The same year he instituted the Zero Tolerance imitative, which was meant to fight crime in the city. This helped lower crime in the city, but also is still being referenced as a precursor to controversial policies such as ‘Stop and Frisk’ or the ‘Cool Down’ campaign of this summer.
He is also credited with helping Rochester navigate one of the worst recessions in recent history. He lowered tax rates in the city limits, helped bring in private investments through the Fair Share Coalition, and reduced government spending.
In May, 2010 Robert Duffy was nominated to run as Lt. Governor on Andrew Cuomo’s ticket. After a successful November election Robert J. Duffy resigned as mayor on Jan. 1, 2011. Cuomo immediately put him to work on a slew of committees.
He was appointed as chair to the Regional Development Council, an organization that was built to more effectively use state money in each county. The development council did help bring more money into each region, but there is some controversy as to whether it has effectively boosted business or helped pander to previously established companies.
He was also made the head of the Spending and Government Efficiency (SAGE) Commission and Mandate Relief Council, which help allocate government resources in each district and help weed our old financial laws that burden local government.
In May of 2012, the Lieutenant Governor was awarded the Ellis Island Medal of Honor. This award is given annually by the National Ethnic Coalition of Organizations (NECO). The Medal honors notable American citizens who demonstrate a life committed to community service.
Despite being on a slew of economic councils, Duffy has come under heat by local politicians and reporters questioning how much he has actually done for Rochester during his time in Albany.
Bill Nojay, 133rd NY Assembly District, said to News10NBC, “I’m not sure I could point to anything that Bob Duffy has done to help Rochester’s economy, or frankly, any of upstate New York. Bob Duffy has not been able to change the pattern of this administration of taking care of New York City first, second and third, and the rest of the state is an afterthought.”
Mayor Richards quickly came to his defense stating “I don’t know that I would accept the fact that he hasn’t delivered already. One of the things I have noticed, I used to go down there with then Mayor Duffy, the level of reception we get now, and the people we get to meet with, and the attention we get is already significantly different than it was before. He’s not in a position to just shower money on the city of Rochester and forget about everybody else.”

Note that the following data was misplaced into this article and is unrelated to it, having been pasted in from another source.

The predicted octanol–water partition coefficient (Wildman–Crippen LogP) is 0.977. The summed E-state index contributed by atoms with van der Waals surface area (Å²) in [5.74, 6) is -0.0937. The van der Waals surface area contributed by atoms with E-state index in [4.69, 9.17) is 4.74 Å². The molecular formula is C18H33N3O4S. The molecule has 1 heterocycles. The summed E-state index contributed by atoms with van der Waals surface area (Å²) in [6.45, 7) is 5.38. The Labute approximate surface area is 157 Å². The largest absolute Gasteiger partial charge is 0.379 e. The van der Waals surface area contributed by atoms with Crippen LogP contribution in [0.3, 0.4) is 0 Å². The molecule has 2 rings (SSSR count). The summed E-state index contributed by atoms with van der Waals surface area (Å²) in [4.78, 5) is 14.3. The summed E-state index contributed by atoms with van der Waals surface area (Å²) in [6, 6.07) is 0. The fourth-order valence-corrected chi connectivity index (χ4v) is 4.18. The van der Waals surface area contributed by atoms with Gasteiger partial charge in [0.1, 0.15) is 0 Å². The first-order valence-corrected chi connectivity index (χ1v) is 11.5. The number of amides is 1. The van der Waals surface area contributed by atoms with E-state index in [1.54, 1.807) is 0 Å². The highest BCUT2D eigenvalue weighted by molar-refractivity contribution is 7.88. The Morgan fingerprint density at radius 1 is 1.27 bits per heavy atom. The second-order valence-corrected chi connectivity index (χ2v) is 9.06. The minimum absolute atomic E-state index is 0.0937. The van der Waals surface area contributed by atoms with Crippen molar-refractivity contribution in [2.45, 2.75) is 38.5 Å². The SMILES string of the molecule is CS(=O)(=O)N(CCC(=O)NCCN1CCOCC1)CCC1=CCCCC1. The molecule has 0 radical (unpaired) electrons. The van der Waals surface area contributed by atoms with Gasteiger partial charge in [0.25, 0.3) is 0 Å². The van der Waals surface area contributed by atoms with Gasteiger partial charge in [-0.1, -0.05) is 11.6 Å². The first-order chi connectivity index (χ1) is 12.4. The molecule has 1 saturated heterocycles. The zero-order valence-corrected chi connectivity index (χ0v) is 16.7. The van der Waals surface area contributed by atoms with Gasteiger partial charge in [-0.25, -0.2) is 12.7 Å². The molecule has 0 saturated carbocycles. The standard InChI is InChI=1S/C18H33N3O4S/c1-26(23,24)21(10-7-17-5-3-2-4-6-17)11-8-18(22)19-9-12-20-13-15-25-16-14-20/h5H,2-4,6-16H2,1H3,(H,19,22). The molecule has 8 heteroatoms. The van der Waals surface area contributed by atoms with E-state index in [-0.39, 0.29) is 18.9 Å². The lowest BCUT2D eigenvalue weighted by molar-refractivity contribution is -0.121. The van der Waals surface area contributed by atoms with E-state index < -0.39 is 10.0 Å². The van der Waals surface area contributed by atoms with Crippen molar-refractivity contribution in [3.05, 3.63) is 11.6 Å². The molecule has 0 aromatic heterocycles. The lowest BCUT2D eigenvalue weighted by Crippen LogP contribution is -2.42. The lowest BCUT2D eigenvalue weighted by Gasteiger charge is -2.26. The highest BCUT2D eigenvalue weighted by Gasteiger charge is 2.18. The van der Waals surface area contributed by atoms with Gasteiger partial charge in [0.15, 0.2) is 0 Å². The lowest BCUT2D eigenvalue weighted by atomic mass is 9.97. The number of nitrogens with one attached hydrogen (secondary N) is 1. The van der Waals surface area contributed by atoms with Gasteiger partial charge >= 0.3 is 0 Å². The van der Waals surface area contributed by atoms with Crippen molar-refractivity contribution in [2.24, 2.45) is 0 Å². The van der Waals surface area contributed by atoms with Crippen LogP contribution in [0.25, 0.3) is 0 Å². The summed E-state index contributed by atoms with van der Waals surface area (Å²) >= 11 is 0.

Last year, the city got what essentially was a $15 million advance in its state aid and that Lt. Governor Duffy was responsible for. But later, the Senate and Assembly decided to give other cities an advance in their state aid as well.
Last year the Regional Development Council awarded 96.2 million dollars to Rochester’s business region, the largest amount given to any region in New York. And this year’s state budget included $26 million to revitalize the inner loop and fix local roads.
Law reforms though SAGE will also help the city save $21 million this year with an expected $80 million over the next five years.
Future with Our City
Bob Duffy is expected to take over the Rochester business Association when Sandra Parker retires next year. In this role he would be the direct voice in Albany for Rochester’s business community , working with many of the organizations he has created or help grow. The rumors that he may take this role have already seemed to quell investor uneasiness about the recent turbulent political election.
Whether he takes the position or not, Robert Duffy has already left his mark on our city in a multitude of ways.
All of his policies and actions in regards to the police force are still being discussed today. If the police force is the sword of justice in the city he started with a dull, corrupt, rusted blade and reworked it, throwing out the corrupt officials, strictly enforcing code of conduct and giving them the power to fight some of the worst crime the city has ever had with the Zero Tolerance policies.
In some ways he over sharpened the blade. Instead of worrying about mass corruption we now discuss the negative effects of policies similar to Zero Tolerance, with all of the horror stories that come out of Operation Cool Down and Stop and Frisk the discussion is not whether the police force cannot do their job, its are they doing their job too well.
The policies and organizations he invested in are still being touted by politicians today. Youth employment opportunities, rec centers, volunteer organizations, lowering taxes on local businesses, each and every one of these policies are still being discussed at great length by local candidates.
Whether you believe in his policies or not, or whether you feel like Duffy did not do enough for this city as lieutenant governor, you still have to admit that he has been an iatrical part of what this city is today.